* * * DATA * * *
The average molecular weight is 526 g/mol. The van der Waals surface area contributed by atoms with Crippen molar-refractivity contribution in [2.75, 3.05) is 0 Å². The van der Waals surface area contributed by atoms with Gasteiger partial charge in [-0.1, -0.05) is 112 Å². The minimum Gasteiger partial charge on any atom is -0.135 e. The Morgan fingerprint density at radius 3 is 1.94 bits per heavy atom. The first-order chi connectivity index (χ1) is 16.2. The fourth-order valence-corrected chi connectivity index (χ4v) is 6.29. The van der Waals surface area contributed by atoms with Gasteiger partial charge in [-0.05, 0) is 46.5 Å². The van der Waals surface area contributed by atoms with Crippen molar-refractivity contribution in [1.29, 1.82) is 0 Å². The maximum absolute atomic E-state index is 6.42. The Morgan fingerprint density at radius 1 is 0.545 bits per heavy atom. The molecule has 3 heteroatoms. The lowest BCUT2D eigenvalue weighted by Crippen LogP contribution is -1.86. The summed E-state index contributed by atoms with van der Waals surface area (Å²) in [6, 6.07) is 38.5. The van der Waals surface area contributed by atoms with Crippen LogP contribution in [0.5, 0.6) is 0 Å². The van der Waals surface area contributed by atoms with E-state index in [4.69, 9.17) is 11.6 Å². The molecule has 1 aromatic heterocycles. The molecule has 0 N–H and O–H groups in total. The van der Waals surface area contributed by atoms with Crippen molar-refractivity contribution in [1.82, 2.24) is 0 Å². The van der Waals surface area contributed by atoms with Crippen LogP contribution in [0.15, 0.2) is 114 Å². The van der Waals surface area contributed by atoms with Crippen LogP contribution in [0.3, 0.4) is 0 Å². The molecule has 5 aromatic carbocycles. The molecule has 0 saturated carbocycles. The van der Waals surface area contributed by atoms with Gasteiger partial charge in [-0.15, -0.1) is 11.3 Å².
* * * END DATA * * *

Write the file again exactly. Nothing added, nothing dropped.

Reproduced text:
The average molecular weight is 526 g/mol. The van der Waals surface area contributed by atoms with Crippen molar-refractivity contribution in [2.75, 3.05) is 0 Å². The van der Waals surface area contributed by atoms with Gasteiger partial charge in [-0.1, -0.05) is 112 Å². The minimum Gasteiger partial charge on any atom is -0.135 e. The Morgan fingerprint density at radius 3 is 1.94 bits per heavy atom. The first-order chi connectivity index (χ1) is 16.2. The fourth-order valence-corrected chi connectivity index (χ4v) is 6.29. The van der Waals surface area contributed by atoms with Gasteiger partial charge in [-0.05, 0) is 46.5 Å². The van der Waals surface area contributed by atoms with Crippen molar-refractivity contribution in [1.29, 1.82) is 0 Å². The maximum absolute atomic E-state index is 6.42. The Morgan fingerprint density at radius 1 is 0.545 bits per heavy atom. The molecule has 3 heteroatoms. The lowest BCUT2D eigenvalue weighted by Crippen LogP contribution is -1.86. The summed E-state index contributed by atoms with van der Waals surface area (Å²) in [6, 6.07) is 38.5. The van der Waals surface area contributed by atoms with Crippen LogP contribution in [0.5, 0.6) is 0 Å². The van der Waals surface area contributed by atoms with E-state index in [4.69, 9.17) is 11.6 Å². The molecule has 1 aromatic heterocycles. The molecule has 0 N–H and O–H groups in total. The van der Waals surface area contributed by atoms with Crippen molar-refractivity contribution in [1.82, 2.24) is 0 Å². The van der Waals surface area contributed by atoms with Crippen LogP contribution in [0.15, 0.2) is 114 Å². The van der Waals surface area contributed by atoms with Crippen LogP contribution in [0.3, 0.4) is 0 Å². The molecule has 5 aromatic carbocycles. The molecule has 0 saturated carbocycles. The van der Waals surface area contributed by atoms with Gasteiger partial charge in [-0.15, -0.1) is 11.3 Å².